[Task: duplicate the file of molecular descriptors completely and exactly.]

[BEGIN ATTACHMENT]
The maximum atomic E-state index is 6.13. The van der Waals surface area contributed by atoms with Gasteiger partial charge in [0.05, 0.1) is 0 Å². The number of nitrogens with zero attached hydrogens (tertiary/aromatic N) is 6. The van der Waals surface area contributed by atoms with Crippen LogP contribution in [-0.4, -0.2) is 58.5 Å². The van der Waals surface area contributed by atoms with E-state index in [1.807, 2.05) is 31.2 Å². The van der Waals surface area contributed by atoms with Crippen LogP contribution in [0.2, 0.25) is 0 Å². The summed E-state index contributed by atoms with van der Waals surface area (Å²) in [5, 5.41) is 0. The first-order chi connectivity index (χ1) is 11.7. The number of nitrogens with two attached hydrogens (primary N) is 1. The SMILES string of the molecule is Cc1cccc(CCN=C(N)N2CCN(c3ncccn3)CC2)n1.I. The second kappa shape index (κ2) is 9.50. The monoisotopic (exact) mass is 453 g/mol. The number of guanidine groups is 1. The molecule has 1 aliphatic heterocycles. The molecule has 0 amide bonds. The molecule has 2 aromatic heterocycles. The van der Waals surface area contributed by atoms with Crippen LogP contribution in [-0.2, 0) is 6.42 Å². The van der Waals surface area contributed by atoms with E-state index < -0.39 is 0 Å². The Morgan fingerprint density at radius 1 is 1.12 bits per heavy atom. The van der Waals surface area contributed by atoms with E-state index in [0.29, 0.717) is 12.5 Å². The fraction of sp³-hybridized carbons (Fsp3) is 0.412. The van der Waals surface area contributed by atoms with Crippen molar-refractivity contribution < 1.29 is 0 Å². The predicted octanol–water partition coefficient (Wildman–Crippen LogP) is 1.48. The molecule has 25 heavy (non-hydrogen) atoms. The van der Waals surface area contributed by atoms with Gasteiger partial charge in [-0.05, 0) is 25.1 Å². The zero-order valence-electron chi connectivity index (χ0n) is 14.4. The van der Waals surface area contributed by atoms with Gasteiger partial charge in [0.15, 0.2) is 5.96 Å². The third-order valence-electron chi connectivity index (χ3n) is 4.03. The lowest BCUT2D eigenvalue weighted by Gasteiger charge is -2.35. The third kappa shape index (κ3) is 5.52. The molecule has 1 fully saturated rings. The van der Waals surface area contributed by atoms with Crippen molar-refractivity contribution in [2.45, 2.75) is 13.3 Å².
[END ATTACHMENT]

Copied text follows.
The maximum atomic E-state index is 6.13. The van der Waals surface area contributed by atoms with Gasteiger partial charge in [0.05, 0.1) is 0 Å². The number of nitrogens with zero attached hydrogens (tertiary/aromatic N) is 6. The van der Waals surface area contributed by atoms with Crippen LogP contribution in [-0.4, -0.2) is 58.5 Å². The van der Waals surface area contributed by atoms with E-state index in [1.807, 2.05) is 31.2 Å². The van der Waals surface area contributed by atoms with Crippen LogP contribution in [0.2, 0.25) is 0 Å². The summed E-state index contributed by atoms with van der Waals surface area (Å²) in [5, 5.41) is 0. The first-order chi connectivity index (χ1) is 11.7. The number of nitrogens with two attached hydrogens (primary N) is 1. The SMILES string of the molecule is Cc1cccc(CCN=C(N)N2CCN(c3ncccn3)CC2)n1.I. The second kappa shape index (κ2) is 9.50. The monoisotopic (exact) mass is 453 g/mol. The number of guanidine groups is 1. The molecule has 1 aliphatic heterocycles. The molecule has 0 amide bonds. The molecule has 2 aromatic heterocycles. The van der Waals surface area contributed by atoms with Crippen LogP contribution in [-0.2, 0) is 6.42 Å². The van der Waals surface area contributed by atoms with E-state index < -0.39 is 0 Å². The Morgan fingerprint density at radius 1 is 1.12 bits per heavy atom. The van der Waals surface area contributed by atoms with E-state index in [0.29, 0.717) is 12.5 Å². The fraction of sp³-hybridized carbons (Fsp3) is 0.412. The van der Waals surface area contributed by atoms with Crippen molar-refractivity contribution < 1.29 is 0 Å². The predicted octanol–water partition coefficient (Wildman–Crippen LogP) is 1.48. The molecule has 25 heavy (non-hydrogen) atoms. The van der Waals surface area contributed by atoms with Gasteiger partial charge in [-0.05, 0) is 25.1 Å². The zero-order valence-electron chi connectivity index (χ0n) is 14.4. The van der Waals surface area contributed by atoms with Gasteiger partial charge in [0.15, 0.2) is 5.96 Å². The third-order valence-electron chi connectivity index (χ3n) is 4.03. The lowest BCUT2D eigenvalue weighted by Gasteiger charge is -2.35. The third kappa shape index (κ3) is 5.52. The molecule has 1 fully saturated rings. The van der Waals surface area contributed by atoms with Crippen molar-refractivity contribution in [2.45, 2.75) is 13.3 Å².